@denisrs Anything in particular about the SDK and development environment that you had problems with. I have developed PHP, Perl, Ruby, Apple IOS (mostly playing around), Java, and of course .NET. Other than PHP and Perl, they all seemed to be decent with their documentation and API.
        BoydFerris
      • RE: Microsoft tool aims to help developers migrate iPhone applications to Windows Phone

        @BoydFerris: I can not name anything particular, but Microsoft development ecosystem is so overblown with all kinds of parallel APIs, older and newer technologies, programming objects, variants of programming and automation/console languages, that this is clearly nothing like what Apple offers. And yes, sometimes documentation lacks. Microsoft is just too big, it simultaneously develops lots of things for programming, and it has hard time with killing older projects and cleaning up the mess.

        But, as I said, with WP7 development, Microsoft clearly moves in the right direction -- with more clear, less messy, less legacy-buried programming environment. And this transition tool is a smart move. I am only saying that even purely ".Net" is overblown through years and just this tool is not a deal maker. ".Net" was never initially meant to work on mobile platform, so the legacy and fat is there.
        DDERSSS
      • @noagenda

        not to mention outdated...
        d20dad
      • They want to attract the good developers

        @ cosuna

        .NET can be Jitted at run-time or at install-time. If it's Jitted at install-time, there's no Jit overhead at run-time.

        iPhone apps tend to be much higher quality on average than Android apps, barring Android apps ported from iPhone. It makes sense to target the good developers who are writing iPhone apps, which have to meet Apple's quality bar, not the mediocre to poor developers (including malware authors) who write only for Android.
        WilErz
      • RE: Microsoft tool aims to help developers migrate iPhone applications to Windows Phone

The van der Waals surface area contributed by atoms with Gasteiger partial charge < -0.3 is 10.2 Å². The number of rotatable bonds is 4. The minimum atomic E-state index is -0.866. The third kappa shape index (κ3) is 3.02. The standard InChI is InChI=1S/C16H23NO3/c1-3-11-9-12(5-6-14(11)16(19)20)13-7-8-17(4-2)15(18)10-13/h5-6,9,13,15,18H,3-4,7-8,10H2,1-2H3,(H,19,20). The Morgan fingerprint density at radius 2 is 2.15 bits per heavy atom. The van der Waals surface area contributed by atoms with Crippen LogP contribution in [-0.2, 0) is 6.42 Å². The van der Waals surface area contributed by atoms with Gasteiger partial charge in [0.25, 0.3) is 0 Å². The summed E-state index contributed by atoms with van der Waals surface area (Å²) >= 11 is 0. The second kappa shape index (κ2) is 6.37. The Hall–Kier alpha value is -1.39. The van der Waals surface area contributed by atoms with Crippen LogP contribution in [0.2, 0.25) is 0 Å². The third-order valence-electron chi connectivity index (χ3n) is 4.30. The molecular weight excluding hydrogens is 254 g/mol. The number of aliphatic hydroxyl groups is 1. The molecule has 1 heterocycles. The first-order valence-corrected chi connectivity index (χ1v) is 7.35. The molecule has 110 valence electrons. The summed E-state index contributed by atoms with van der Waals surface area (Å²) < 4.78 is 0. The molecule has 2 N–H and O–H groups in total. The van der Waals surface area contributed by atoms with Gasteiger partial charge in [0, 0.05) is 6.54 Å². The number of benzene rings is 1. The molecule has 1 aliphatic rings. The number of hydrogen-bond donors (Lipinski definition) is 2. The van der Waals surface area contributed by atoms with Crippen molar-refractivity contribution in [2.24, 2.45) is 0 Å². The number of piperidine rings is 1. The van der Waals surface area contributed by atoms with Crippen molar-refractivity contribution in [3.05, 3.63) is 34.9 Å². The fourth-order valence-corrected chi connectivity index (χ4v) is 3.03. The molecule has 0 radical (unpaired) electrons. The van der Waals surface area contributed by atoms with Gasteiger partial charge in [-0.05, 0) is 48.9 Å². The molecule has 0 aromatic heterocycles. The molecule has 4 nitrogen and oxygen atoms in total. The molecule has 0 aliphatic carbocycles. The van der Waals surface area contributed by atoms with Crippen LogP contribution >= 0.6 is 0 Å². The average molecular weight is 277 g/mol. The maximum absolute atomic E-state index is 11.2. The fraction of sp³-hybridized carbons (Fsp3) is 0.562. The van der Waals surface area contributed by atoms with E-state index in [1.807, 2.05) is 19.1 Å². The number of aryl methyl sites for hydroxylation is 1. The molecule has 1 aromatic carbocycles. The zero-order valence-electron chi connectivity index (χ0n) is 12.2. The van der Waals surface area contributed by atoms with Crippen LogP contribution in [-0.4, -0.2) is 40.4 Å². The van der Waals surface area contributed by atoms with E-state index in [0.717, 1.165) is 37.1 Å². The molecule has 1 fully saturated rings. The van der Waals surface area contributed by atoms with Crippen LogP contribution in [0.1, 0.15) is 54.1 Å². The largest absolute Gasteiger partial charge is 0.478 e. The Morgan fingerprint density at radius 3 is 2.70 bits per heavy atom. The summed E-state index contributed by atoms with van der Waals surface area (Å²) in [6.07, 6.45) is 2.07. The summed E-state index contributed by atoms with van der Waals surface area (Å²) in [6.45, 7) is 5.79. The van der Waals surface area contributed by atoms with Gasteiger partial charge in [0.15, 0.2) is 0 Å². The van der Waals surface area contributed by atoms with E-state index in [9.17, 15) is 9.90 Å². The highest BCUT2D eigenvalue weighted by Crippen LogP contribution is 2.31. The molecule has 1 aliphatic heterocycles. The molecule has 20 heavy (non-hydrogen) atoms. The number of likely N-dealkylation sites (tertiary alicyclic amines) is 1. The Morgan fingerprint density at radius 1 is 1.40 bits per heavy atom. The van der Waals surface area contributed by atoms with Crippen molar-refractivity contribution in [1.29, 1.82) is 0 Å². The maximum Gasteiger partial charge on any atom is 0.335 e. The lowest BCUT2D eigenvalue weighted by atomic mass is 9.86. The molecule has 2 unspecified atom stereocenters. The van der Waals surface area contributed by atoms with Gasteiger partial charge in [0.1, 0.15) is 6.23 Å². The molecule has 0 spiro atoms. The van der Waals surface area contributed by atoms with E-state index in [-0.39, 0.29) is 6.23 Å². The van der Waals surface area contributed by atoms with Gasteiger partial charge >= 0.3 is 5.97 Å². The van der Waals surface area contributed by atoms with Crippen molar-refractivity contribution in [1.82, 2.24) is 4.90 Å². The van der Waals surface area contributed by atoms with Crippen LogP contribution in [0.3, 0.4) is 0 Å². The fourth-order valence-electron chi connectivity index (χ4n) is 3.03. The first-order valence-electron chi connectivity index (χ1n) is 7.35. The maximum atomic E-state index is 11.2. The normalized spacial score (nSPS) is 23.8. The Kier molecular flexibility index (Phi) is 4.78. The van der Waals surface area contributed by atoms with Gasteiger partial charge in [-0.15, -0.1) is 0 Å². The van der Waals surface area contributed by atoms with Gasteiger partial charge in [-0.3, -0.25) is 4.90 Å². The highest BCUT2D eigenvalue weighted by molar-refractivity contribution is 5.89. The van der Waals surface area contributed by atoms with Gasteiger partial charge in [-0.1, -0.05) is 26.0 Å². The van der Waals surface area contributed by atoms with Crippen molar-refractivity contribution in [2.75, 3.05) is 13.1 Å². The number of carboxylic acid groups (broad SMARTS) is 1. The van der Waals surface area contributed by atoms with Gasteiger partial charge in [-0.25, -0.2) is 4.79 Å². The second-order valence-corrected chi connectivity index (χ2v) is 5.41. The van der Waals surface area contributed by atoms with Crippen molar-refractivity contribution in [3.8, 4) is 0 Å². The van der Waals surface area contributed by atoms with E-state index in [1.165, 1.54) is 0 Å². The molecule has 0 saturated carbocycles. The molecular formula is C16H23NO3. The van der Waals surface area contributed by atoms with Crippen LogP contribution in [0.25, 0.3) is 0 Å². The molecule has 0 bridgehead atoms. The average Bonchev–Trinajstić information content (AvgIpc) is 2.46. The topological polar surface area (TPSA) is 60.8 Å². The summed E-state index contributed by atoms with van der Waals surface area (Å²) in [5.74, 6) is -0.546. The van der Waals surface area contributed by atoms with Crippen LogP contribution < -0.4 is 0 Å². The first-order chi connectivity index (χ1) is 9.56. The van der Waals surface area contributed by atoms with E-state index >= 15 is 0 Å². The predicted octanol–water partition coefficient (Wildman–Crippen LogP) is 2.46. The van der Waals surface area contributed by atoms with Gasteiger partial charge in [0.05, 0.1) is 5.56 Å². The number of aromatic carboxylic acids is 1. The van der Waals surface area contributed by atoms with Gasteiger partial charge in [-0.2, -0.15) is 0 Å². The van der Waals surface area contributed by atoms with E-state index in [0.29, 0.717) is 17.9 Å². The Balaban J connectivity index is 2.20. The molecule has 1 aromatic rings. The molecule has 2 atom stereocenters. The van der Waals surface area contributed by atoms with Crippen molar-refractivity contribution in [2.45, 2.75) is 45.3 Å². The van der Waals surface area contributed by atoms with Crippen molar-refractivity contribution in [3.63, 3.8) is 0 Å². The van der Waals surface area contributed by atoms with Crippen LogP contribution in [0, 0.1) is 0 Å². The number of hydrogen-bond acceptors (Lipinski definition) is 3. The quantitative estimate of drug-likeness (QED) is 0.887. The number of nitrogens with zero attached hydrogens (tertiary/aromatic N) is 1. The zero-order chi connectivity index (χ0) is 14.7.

@cosuna
        If you read their document, even though it is target for iOS currently, they spoke about multiple platforms. And I think it is a living document and will evolve over the time to support Android developers too. Even though Java and .NET are different platforms, the codes can be easily migrated from one platform to the other and there are plenty of tools doing that already. Now they have to bring a tool that could easily be interfaced with Expression and generate XAML for WP7, NIB for iOS and XML file for Android. That would be awesome.
        Ram U
    • RE: Microsoft tool aims to help developers migrate iPhone applications to Windows Phone

      @Rama.NET yes you are right i get a great information to this blog. <a href="http://www.paperprofs.com/writing-types/essay/">essay</a> | <a href="http://www.paperprofs.com/writing-types/term-paper/">term paper</a> | <a href="http://www.paperprofs.com/writing-types/research-papers/">research paper</a>
      andrewroy
  • Good start

    This is a good start, but what Microsoft should do next is allow Visual Studio developers to target iPhone, using a source translation layer. If they get the developers to write first for Windows Phone, they'll have a much better chance of winning in the longer run.
    WilErz
    • RE: Microsoft tool aims to help developers migrate iPhone applications to Windows Phone

      @WilErz
      Doesn't apple ban any "source translation" ?
      I thought they only accepted apps written directly in Objective C.
      xnederlandx
      • RE: Microsoft tool aims to help developers migrate iPhone applications to Windows Phone

        @xnederlandx
        Nope, look at MonoTouch.
        Ram U
      • Not quite the same..

        @xnederlandx
        There's a difference between source translation and building apps on top of runtime libraries such as Silverlight or Flash.
        PolymorphicNinja
    • Message has been deleted.

      symbolset
      • RE: Microsoft tool aims to help developers migrate iPhone applications to Windows Phone

        @symbolset
        Your spreadsheet doesn't prove anything other than you are one of the Google fanboi. And I think we discussed about this on this forum good number of times.
        Ram U
      • Awkward monday meetings about this

        @Rama.NET
        We had this same argument about the KIN: http://www.zdnet.com/tb/1-84976

        You aren't any more right now than you were then. If this "New Media" effort is worthwhile, how did it fail twice in a row in the same way?

        There will be awkward meetings Monday about this for sure. Certain to be discussed will be how to make the data "go away". Since that's clearly impossible: http://j.mp/gl6Fom+ discussion will move on to how to limit the damage, to spin the data. But there is no good way to spin this data, which leads inevitably to some larger strategic turn of events. Next week will be interesting indeed in the land of Windows Mobile.

        Oh, and if I were you I'd stop now. You're not helping.
        symbolset
      • RE: Microsoft tool aims to help developers migrate iPhone applications to Windows Phone

        @symbolset
        very disturbing data, I wonder how much money those developers are doing on a platform that almost nobody is buying. Maybe Johnny "smartboy" Vegas can give us a clue!
        theo_durcan